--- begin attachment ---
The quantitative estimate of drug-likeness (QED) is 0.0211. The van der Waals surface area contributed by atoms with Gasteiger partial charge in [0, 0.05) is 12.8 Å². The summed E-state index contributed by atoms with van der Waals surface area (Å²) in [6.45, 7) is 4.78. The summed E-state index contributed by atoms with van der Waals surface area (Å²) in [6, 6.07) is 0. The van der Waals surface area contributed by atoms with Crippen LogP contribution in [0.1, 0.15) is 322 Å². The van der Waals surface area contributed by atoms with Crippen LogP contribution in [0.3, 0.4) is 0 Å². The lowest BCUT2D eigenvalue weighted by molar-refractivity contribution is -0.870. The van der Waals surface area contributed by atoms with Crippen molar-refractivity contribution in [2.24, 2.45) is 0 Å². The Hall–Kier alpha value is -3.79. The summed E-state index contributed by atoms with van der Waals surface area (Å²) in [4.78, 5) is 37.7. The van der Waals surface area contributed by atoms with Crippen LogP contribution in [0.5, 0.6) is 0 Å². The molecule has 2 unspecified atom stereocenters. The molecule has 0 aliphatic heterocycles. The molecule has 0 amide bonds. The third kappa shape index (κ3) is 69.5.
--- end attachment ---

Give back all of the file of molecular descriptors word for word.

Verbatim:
The quantitative estimate of drug-likeness (QED) is 0.0211. The van der Waals surface area contributed by atoms with Gasteiger partial charge in [0, 0.05) is 12.8 Å². The summed E-state index contributed by atoms with van der Waals surface area (Å²) in [6.45, 7) is 4.78. The summed E-state index contributed by atoms with van der Waals surface area (Å²) in [6, 6.07) is 0. The van der Waals surface area contributed by atoms with Crippen LogP contribution in [0.1, 0.15) is 322 Å². The van der Waals surface area contributed by atoms with Crippen LogP contribution in [0.3, 0.4) is 0 Å². The lowest BCUT2D eigenvalue weighted by molar-refractivity contribution is -0.870. The van der Waals surface area contributed by atoms with Crippen molar-refractivity contribution in [2.24, 2.45) is 0 Å². The Hall–Kier alpha value is -3.79. The summed E-state index contributed by atoms with van der Waals surface area (Å²) in [4.78, 5) is 37.7. The van der Waals surface area contributed by atoms with Crippen LogP contribution in [0.5, 0.6) is 0 Å². The molecule has 2 unspecified atom stereocenters. The molecule has 0 aliphatic heterocycles. The molecule has 0 amide bonds. The third kappa shape index (κ3) is 69.5.